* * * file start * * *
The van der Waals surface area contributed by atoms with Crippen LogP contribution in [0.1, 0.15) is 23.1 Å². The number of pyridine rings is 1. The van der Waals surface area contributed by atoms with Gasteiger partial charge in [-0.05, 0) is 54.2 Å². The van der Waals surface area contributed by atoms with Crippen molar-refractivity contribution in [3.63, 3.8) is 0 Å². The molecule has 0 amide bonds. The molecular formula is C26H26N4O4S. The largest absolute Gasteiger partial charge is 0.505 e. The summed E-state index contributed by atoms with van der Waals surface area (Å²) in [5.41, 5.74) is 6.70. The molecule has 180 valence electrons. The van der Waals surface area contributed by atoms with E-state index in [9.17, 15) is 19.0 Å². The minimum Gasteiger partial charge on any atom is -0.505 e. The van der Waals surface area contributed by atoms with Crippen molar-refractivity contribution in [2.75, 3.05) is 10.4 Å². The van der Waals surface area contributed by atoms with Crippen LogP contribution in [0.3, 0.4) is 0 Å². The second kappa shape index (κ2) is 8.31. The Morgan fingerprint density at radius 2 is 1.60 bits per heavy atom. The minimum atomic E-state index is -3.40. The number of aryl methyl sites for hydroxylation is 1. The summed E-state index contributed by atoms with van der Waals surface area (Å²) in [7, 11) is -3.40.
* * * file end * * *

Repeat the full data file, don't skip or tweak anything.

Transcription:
The van der Waals surface area contributed by atoms with Crippen LogP contribution in [0.1, 0.15) is 23.1 Å². The number of pyridine rings is 1. The van der Waals surface area contributed by atoms with Gasteiger partial charge in [-0.05, 0) is 54.2 Å². The van der Waals surface area contributed by atoms with Crippen molar-refractivity contribution in [3.63, 3.8) is 0 Å². The molecule has 0 amide bonds. The molecular formula is C26H26N4O4S. The largest absolute Gasteiger partial charge is 0.505 e. The summed E-state index contributed by atoms with van der Waals surface area (Å²) in [5.41, 5.74) is 6.70. The molecule has 180 valence electrons. The van der Waals surface area contributed by atoms with E-state index in [9.17, 15) is 19.0 Å². The minimum Gasteiger partial charge on any atom is -0.505 e. The van der Waals surface area contributed by atoms with Crippen molar-refractivity contribution in [2.75, 3.05) is 10.4 Å². The van der Waals surface area contributed by atoms with Crippen LogP contribution in [0.3, 0.4) is 0 Å². The second kappa shape index (κ2) is 8.31. The Morgan fingerprint density at radius 2 is 1.60 bits per heavy atom. The minimum atomic E-state index is -3.40. The number of aryl methyl sites for hydroxylation is 1. The summed E-state index contributed by atoms with van der Waals surface area (Å²) in [7, 11) is -3.40.